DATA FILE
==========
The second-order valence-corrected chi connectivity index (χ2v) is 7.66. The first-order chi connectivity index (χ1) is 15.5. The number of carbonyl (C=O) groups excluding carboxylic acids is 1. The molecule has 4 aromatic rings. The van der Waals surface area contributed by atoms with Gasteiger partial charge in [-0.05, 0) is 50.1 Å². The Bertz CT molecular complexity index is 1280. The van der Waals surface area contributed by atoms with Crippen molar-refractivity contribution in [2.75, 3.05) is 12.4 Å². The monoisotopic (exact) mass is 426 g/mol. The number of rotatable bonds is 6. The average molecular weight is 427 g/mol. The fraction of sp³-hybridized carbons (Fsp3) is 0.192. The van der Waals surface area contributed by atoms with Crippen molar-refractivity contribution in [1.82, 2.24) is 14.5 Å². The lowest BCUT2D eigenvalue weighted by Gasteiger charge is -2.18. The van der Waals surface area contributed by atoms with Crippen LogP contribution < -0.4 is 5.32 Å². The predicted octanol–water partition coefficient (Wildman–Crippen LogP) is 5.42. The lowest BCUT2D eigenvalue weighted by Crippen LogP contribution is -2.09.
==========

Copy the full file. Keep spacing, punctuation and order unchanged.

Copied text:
The second-order valence-corrected chi connectivity index (χ2v) is 7.66. The first-order chi connectivity index (χ1) is 15.5. The number of carbonyl (C=O) groups excluding carboxylic acids is 1. The molecule has 4 aromatic rings. The van der Waals surface area contributed by atoms with Gasteiger partial charge in [-0.05, 0) is 50.1 Å². The Bertz CT molecular complexity index is 1280. The van der Waals surface area contributed by atoms with Crippen molar-refractivity contribution in [2.75, 3.05) is 12.4 Å². The monoisotopic (exact) mass is 426 g/mol. The number of rotatable bonds is 6. The average molecular weight is 427 g/mol. The fraction of sp³-hybridized carbons (Fsp3) is 0.192. The van der Waals surface area contributed by atoms with Crippen molar-refractivity contribution in [1.82, 2.24) is 14.5 Å². The lowest BCUT2D eigenvalue weighted by Gasteiger charge is -2.18. The van der Waals surface area contributed by atoms with Crippen LogP contribution < -0.4 is 5.32 Å². The predicted octanol–water partition coefficient (Wildman–Crippen LogP) is 5.42. The lowest BCUT2D eigenvalue weighted by Crippen LogP contribution is -2.09.